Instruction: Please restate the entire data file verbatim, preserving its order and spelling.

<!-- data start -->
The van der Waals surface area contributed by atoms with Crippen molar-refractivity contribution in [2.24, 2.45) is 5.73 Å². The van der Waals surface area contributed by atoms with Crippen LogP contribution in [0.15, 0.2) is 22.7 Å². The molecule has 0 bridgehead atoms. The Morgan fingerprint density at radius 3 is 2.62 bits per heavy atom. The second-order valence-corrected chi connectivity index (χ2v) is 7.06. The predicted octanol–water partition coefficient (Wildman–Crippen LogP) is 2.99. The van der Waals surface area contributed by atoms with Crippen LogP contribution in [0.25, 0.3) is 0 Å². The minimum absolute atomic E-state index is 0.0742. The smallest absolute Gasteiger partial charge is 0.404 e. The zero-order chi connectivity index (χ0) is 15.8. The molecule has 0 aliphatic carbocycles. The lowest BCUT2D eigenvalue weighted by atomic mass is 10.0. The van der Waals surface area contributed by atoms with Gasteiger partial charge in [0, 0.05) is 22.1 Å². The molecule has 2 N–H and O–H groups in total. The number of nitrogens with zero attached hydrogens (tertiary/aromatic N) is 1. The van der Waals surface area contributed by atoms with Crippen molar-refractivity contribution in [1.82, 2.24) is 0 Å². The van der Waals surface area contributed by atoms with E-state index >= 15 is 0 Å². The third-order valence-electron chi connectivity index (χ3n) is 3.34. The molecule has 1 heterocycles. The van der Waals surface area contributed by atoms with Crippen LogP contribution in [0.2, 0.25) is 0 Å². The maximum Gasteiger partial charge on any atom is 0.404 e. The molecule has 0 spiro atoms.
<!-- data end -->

The van der Waals surface area contributed by atoms with Crippen molar-refractivity contribution in [2.24, 2.45) is 5.73 Å². The van der Waals surface area contributed by atoms with Crippen LogP contribution in [0.15, 0.2) is 22.7 Å². The molecule has 0 bridgehead atoms. The Morgan fingerprint density at radius 3 is 2.62 bits per heavy atom. The second-order valence-corrected chi connectivity index (χ2v) is 7.06. The predicted octanol–water partition coefficient (Wildman–Crippen LogP) is 2.99. The van der Waals surface area contributed by atoms with Crippen LogP contribution in [0.25, 0.3) is 0 Å². The minimum absolute atomic E-state index is 0.0742. The smallest absolute Gasteiger partial charge is 0.404 e. The zero-order chi connectivity index (χ0) is 15.8. The molecule has 0 aliphatic carbocycles. The lowest BCUT2D eigenvalue weighted by atomic mass is 10.0. The van der Waals surface area contributed by atoms with Gasteiger partial charge in [0, 0.05) is 22.1 Å². The molecule has 2 N–H and O–H groups in total. The number of nitrogens with zero attached hydrogens (tertiary/aromatic N) is 1. The van der Waals surface area contributed by atoms with Crippen molar-refractivity contribution in [1.82, 2.24) is 0 Å². The van der Waals surface area contributed by atoms with E-state index >= 15 is 0 Å². The third-order valence-electron chi connectivity index (χ3n) is 3.34. The molecule has 1 heterocycles. The van der Waals surface area contributed by atoms with Crippen LogP contribution in [0.2, 0.25) is 0 Å². The maximum Gasteiger partial charge on any atom is 0.404 e. The molecule has 0 spiro atoms.